By Roger CicalaRead the entire article on the LensRentals Blog.
I’m qualified to talk about this subject to some degree; I take care of a ton of camera equipment, and I was a physician in my past life. And I’ve had so many requests for information about this that it seems logical to put something out, so everyone has access to it.
Disinfecting Equipment and People – What you can and can’t accomplish.
If you are going out amongst people, you’re taking some risk. You can reduce it, but you can’t eliminate it. Masks protect others from you a bit; they don’t protect you from others. Beards increase your risk of both giving and receiving a bit and negate any benefit of a mask. Gloves keep stuff from getting on your fingers, but otherwise, virus transfers from gloves-to-face and gloves-to-anything else just fine.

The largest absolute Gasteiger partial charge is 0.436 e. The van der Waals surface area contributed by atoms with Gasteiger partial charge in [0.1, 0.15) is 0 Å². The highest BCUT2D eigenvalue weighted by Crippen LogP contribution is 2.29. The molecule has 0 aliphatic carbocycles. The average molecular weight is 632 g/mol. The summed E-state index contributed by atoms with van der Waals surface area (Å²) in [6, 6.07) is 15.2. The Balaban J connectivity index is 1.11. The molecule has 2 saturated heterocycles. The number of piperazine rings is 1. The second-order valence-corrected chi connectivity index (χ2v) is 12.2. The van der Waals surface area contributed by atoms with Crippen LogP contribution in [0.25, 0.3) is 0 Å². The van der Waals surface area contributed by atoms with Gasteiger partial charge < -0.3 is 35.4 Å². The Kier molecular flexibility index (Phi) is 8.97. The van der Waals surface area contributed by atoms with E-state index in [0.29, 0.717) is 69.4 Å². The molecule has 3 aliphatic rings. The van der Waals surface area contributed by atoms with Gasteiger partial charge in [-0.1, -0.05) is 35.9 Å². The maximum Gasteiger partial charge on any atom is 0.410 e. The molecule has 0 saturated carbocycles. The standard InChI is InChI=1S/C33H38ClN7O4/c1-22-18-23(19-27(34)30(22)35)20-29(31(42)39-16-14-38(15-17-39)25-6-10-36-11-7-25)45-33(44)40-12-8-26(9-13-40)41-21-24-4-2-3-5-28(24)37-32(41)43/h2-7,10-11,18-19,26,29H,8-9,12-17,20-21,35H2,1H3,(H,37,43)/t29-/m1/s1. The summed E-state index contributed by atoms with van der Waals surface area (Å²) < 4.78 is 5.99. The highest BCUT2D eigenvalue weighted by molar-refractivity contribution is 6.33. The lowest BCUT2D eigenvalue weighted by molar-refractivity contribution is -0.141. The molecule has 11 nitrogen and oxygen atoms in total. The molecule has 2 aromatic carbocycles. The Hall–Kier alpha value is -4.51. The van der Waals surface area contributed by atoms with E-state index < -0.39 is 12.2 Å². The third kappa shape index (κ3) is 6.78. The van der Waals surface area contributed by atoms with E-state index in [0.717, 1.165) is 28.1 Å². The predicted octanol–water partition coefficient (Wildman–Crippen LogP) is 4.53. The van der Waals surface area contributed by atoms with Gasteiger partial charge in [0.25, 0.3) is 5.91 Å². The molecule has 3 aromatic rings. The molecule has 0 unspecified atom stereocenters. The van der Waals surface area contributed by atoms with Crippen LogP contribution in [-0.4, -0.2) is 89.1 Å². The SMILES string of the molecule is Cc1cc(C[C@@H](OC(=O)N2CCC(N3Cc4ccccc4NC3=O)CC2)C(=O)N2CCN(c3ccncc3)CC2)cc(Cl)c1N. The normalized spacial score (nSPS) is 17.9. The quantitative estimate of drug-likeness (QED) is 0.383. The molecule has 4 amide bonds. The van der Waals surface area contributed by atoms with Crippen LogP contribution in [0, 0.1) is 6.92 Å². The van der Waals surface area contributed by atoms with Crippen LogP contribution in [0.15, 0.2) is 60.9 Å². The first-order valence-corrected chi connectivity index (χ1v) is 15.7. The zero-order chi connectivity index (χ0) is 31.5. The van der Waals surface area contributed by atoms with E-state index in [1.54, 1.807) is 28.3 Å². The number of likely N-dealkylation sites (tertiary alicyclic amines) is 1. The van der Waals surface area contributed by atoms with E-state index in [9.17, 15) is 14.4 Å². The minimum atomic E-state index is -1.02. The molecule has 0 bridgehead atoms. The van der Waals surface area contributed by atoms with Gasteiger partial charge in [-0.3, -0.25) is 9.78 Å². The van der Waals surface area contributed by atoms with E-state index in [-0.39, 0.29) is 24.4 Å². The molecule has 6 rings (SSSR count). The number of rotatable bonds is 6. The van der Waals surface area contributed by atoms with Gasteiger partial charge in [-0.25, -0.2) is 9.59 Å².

This virus transmits by aerosol, so if you breathe an infected person’s air, bad things happen. That’s what the 6-foot rule is about, although 6 feet probably isn’t quite enough. The virus also settles on surfaces, and if you touch the surface and then your face, bad things happen. How long the virus can live on surfaces isn’t clear and depends a lot on the surface and ambient conditions. At least 8 hours is a reasonable rule for encapsulated virions (virus particles), but under ideal (for the virus) conditions 24 hours seems likely. There have been some reports of 72 hours in lab conditions, but that seems unlikely in real-life conditions.
So there’s one thought for you; if the gear hasn’t been touched or breathed on in 24 hours, it’s almost certainly safe; at 72 hours, you can take off the almost.
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